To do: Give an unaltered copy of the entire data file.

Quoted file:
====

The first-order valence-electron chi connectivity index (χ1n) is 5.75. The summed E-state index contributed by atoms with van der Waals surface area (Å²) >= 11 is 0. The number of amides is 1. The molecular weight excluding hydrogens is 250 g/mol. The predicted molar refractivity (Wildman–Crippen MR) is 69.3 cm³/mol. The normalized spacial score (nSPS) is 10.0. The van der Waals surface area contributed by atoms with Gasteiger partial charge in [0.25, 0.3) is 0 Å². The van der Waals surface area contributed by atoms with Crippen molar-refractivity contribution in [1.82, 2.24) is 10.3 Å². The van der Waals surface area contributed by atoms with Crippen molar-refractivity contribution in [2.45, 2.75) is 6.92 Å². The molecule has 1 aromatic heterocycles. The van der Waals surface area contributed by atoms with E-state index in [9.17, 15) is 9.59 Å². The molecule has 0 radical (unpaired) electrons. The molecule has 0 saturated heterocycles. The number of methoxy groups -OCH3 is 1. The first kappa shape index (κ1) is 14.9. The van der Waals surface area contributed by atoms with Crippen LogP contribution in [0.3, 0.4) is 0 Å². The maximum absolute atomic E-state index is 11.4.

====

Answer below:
The first-order valence-electron chi connectivity index (χ1n) is 5.75. The summed E-state index contributed by atoms with van der Waals surface area (Å²) >= 11 is 0. The number of amides is 1. The molecular weight excluding hydrogens is 250 g/mol. The predicted molar refractivity (Wildman–Crippen MR) is 69.3 cm³/mol. The normalized spacial score (nSPS) is 10.0. The van der Waals surface area contributed by atoms with Gasteiger partial charge in [0.25, 0.3) is 0 Å². The van der Waals surface area contributed by atoms with Crippen molar-refractivity contribution in [1.82, 2.24) is 10.3 Å². The van der Waals surface area contributed by atoms with Crippen molar-refractivity contribution in [2.45, 2.75) is 6.92 Å². The molecule has 1 aromatic heterocycles. The van der Waals surface area contributed by atoms with E-state index in [9.17, 15) is 9.59 Å². The molecule has 0 radical (unpaired) electrons. The molecule has 0 saturated heterocycles. The number of methoxy groups -OCH3 is 1. The first kappa shape index (κ1) is 14.9. The van der Waals surface area contributed by atoms with Crippen LogP contribution in [0.3, 0.4) is 0 Å². The maximum absolute atomic E-state index is 11.4.